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Questions remain about Patrick McCaw

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MILWAUKEE — The Warriors have five All-Stars on their team. Stephen Curry, Draymond Green and DeMarcus Cousins dealt with overlapping injuries. Kevin Durant and Green had an argument last month that has since publicly dissipated. And as the Warriors strive to win their fourth NBA championship in five years, plenty of intrigue lingers on if any of the other 29 NBA teams can stop that from happening.

And yet there is one question that some Warriors fans continue to ask about: what is going on with Patrick McCaw? Why is there no resolution in his continued holdout? What’s his future? Where do the Warriors currently stand?

Before we get to those questions in the latest Warriors mailbag, Bay Area News Group’s Logan Murdock has a cheat sheet on Friday’s game between the Warriors and the Milwaukee Bucks. I highlighted Kevon Looney’s return to Milwaukee as well as an extensive interview with Looney latest Warriors HQ podcast (subscribe here). Lastly, I highlight the possibility Draymond Green might play in Milwaukee, DeMarcus Cousins will practice with Santa Cruz as part of his rehab and Damian Jones’ likely season-ending injury.

You can also send those questions for future Warriors mailbags to me on Twitter or by following our coverage via our free email newsletter, Warriors HQ. Sign up for my text messaging service here and you can get around-the-clock updates and answers to your Warriors questions sent directly to your phone. And subscribe to the Mercury News or East Bay Times and get a free Warriors’ championship commemorative book.

I can’t say I have any insight on why McCaw followers certain players on Twitter. It’s hard enough to get clarity on McCaw’s thinking with his NBA future. The Warriors have maintained the same stance about McCaw ever since he declined his one-year, $1.7 million qualifying offer and two-year, $5.2 million deal with the second year being a team option. What is that stance, exactly?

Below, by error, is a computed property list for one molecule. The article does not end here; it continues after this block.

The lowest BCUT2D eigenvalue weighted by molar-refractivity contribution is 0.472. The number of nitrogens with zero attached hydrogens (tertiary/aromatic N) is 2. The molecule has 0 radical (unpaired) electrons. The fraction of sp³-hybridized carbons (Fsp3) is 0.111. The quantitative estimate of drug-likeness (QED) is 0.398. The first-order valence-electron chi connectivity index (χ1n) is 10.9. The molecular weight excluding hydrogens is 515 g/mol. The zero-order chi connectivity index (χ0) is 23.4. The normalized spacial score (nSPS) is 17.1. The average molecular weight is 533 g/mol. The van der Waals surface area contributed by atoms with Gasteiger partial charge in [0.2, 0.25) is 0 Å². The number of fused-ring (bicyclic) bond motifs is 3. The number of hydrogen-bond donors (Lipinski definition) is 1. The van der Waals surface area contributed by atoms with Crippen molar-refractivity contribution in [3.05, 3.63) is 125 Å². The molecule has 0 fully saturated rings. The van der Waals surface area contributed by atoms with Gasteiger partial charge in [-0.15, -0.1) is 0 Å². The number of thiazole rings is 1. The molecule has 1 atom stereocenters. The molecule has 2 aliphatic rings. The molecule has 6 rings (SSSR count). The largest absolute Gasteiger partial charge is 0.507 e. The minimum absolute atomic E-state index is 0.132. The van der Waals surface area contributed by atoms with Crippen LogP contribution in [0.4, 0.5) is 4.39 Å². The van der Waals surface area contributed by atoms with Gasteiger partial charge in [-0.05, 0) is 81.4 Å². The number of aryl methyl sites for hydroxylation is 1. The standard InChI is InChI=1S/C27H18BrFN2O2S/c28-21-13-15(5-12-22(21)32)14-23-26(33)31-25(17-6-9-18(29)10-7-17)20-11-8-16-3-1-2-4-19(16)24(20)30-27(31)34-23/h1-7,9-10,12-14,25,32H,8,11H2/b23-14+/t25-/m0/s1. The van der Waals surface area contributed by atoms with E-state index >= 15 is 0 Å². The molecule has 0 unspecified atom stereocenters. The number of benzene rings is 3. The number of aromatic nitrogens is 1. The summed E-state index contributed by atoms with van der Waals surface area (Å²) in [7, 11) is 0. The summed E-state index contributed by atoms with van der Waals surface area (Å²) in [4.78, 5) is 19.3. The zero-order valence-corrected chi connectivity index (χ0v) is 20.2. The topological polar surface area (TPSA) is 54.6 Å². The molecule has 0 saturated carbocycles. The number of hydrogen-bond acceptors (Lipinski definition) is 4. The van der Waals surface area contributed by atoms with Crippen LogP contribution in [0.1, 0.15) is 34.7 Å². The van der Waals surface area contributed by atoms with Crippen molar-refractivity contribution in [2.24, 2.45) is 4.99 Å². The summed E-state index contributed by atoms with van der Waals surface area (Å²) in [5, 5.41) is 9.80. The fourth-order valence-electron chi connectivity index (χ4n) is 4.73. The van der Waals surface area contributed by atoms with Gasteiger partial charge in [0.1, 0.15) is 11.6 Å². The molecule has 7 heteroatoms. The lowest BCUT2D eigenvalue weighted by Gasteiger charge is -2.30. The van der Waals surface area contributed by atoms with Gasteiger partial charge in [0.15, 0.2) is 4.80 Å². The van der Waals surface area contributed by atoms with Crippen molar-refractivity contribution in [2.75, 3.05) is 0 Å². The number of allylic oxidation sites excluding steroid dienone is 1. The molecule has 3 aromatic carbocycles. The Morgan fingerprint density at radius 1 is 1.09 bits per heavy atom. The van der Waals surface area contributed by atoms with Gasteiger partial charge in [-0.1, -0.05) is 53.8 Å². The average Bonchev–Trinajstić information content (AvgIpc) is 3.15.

The Warriors have never ruled out bringing McCaw back simply because they have not been forced to make a decision. That is until on Jan. 10. Then, Alfonzo McKinnie’s contract will become fully guaranteed. Given the Warriors want to save on luxury tax implications, I find it very unlikely the Warriors would waive a player they like (McKinnie) just to accommodate an inconsistent player that has not given any signal he wants to be with the Warriors (McCaw).

Say McCaw touches base with the Warriors and has a change of heart (that’s a big if considering the Warriors have not heard anything since the season started). That’s when the Warriors would have to wrestle with a decision. I’d imagine it would be easy one to make since McKinnie has offered lots more than McCaw did during his first two NBA seasons. Nonetheless, the Warriors do not plan to renounce their rights to him. If McCaw gets interest from another team, the Warriors could keep him as a trade chip.

Curry certainly has stated his case both when he has played and sat. When he has played, Curry has averaged 30.2 points while shooting efficiently from the field (51.9 percent), from 3-point range (50.3) and from the free-throw line (93.1 percent) along with 5.7 assists and 5.1 rebounds per game through 15 appearances. When Curry missed 11 games because of a strained left groin, the Warriors went 5-6.I wouldn’t say that Curry is the best. LeBron still has that title (and you only have to look at Cleveland to see what a difference makes his presence provides). But given Curry’s outside shooting, gravity and leadership, I’d agree with you on Steph being the league’s second-best player.

I presume you’re talking about the Warriors and not me. The reasons are pretty simple. They have All-Star talent. They have excellent coaching and front office decision making. And they have a collaborative organization that blends the mix of knowing how to make star talent co-exist while maximizing role players. It’s not a secret on what the Warriors do it. But in professional sports, it’s hard to replicate given the egos and money involved as well as the fluid nature on the game and personnel changes.

HA! I believe Durant is trying to make a larger point on how LeBron’s presence can suck a lot of oxygen out of the building. But knowing all the Warriors and Lakers press corps personally, all of them stay true toward fulfilling their job in telling stories and reporting the news than becoming chummy with players and coaches.



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